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Today in Sanford history (TSH), the U.S. Navy announces it will take over the Sanford Municipal Airport and create a base to train pilots. It was April 24, 1942.
“It’s the biggest thing to ever happen to Sanford,” an unnamed Sanford official was quoted as saying in the April 24 edition Sanford Herald.
Historians might argue if it was actually “the biggest thing,” however there is no doubt he arrival of the Navy had a massive impact on the city of Sanford. Not only was the Navy planning to spend at least $5.5 million to build new facilities at the airport (about $91 million in 2020), the base brought an influx of new residents.
Sanford’s population in 1940 was 10,217. The Navy estimated at least 1,700 enlisted men and officers would be stationed at the base immediately, a nearly 17% increase in population in a 6-month timeframe. Plus, all of those Navy men would be earning a good wage, as would hundreds of Sanford civilians working indirectly to support the base.
The president of the Sanford Merchants’ Association, H.B Pope, told the Herald, “Naturally, we are all tickled to death.”
The official announcement by the Navy was the culmination of several years work by city officials to land a military base. As the Great Depression worn on In the late 1930s, and with Hiltler’s sabering rattling in Europe, Sanford and other Florida cities saw military bases as a potential source of economic development.
The Herald reported on Sept. 7, 1940, that city commissioners and Seminole County Chamber of Commerce officials met with the Army Air Corps at the city airport “to inspect the site for national defense purposes.”
Sanford Mayor W.C. Hill, city commissioners Edward Higgins and Volie A. Williams were key advocates for bringing a base to Sanford. Using city funds, as well as federal monies secured by U.S. Rep. Joe Hendricks from the Works Progress Administration (WPA), Sanford undertook improvements to the airport that made it attractive for the Navy.
Although it was never reported in the Herald, “the Sanford City Commission and Navy agreed to the sale of 1,490 acres as a site for a Naval Operational Training” on Jan. 24 1942 according to a master’s thesis written by Lewis W. Metzger in 2010 (“From Celery City To Navy Town: The Impact Of Naval Air Station Sanford During World War II”). The Navy paid $10 for the property, according to Metzger.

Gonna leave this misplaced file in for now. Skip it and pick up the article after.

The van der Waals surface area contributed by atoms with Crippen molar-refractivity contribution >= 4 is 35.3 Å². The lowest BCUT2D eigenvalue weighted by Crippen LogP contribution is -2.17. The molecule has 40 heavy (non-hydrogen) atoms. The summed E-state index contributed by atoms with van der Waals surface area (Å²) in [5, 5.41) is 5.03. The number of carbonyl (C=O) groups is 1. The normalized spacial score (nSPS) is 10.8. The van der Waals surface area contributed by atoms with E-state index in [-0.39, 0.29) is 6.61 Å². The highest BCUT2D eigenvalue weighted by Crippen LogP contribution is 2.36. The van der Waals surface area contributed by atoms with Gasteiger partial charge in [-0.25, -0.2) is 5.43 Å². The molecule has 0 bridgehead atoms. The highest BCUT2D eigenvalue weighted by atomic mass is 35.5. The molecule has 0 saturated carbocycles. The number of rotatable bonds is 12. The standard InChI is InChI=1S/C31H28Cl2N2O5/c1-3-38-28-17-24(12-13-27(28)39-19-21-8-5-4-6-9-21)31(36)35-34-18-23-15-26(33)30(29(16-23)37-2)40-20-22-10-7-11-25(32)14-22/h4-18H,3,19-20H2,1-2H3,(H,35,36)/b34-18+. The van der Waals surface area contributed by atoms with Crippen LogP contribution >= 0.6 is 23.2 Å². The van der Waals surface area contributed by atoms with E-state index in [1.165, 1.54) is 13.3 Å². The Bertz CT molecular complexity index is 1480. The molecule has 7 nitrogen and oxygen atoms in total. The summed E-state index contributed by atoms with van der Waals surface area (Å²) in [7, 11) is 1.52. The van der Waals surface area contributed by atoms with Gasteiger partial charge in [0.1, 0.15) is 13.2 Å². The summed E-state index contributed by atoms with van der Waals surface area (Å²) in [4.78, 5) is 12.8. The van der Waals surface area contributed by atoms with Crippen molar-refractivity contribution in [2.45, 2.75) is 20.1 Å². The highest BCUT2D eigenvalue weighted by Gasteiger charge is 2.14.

The delay between the agreement and the official announcement was most likely because Congress did not appropriate funding until April 23, 1942. The Herald reported that in addition to Sanford, airports in Daytona, DeLand, Melbourne, Lake City and Vero Beach were chosen for training bases.
Construction on barracks and other facilities begann May 26, 1942 and the Navy officially commissioned the base on Nov. 3, 1942.
Immediately after the war, in 1946 the base was decommissioned, and per the terms of the Jan. 24, 1942 agreement, Sanford acquired the base and renamed the facilty Sanford Airport. Between 1946 and 1950 the city recruited a number of tenants to occupy the base, including the New York Giants, who built 8 baseball fields for spring training.
The base was reactivated in 1951 at the start of the Korean War and throughout the bulk the Vietnam War.
On Dec. 9, 1965, Congress, facing steep budget deficits, announced the closing of Sanford Naval Air Station. The base officially closed in June 1968.
As with the Navy’s arrival, the decision by Congress to close the Sanford Naval Air Station had an equal and opposite effect on the city of Sanford.
The city’s population in 1968 was about 19,000, and the base was the largest employer in town providing 3,000 military and 300 civilian jobs.
The loss of good paying Navy and civilian jobs and a decrease in population at a time when retail and commerce were shifting away from downtown/urban areas to more suburban locations effected Sanford until the start of the new millennium.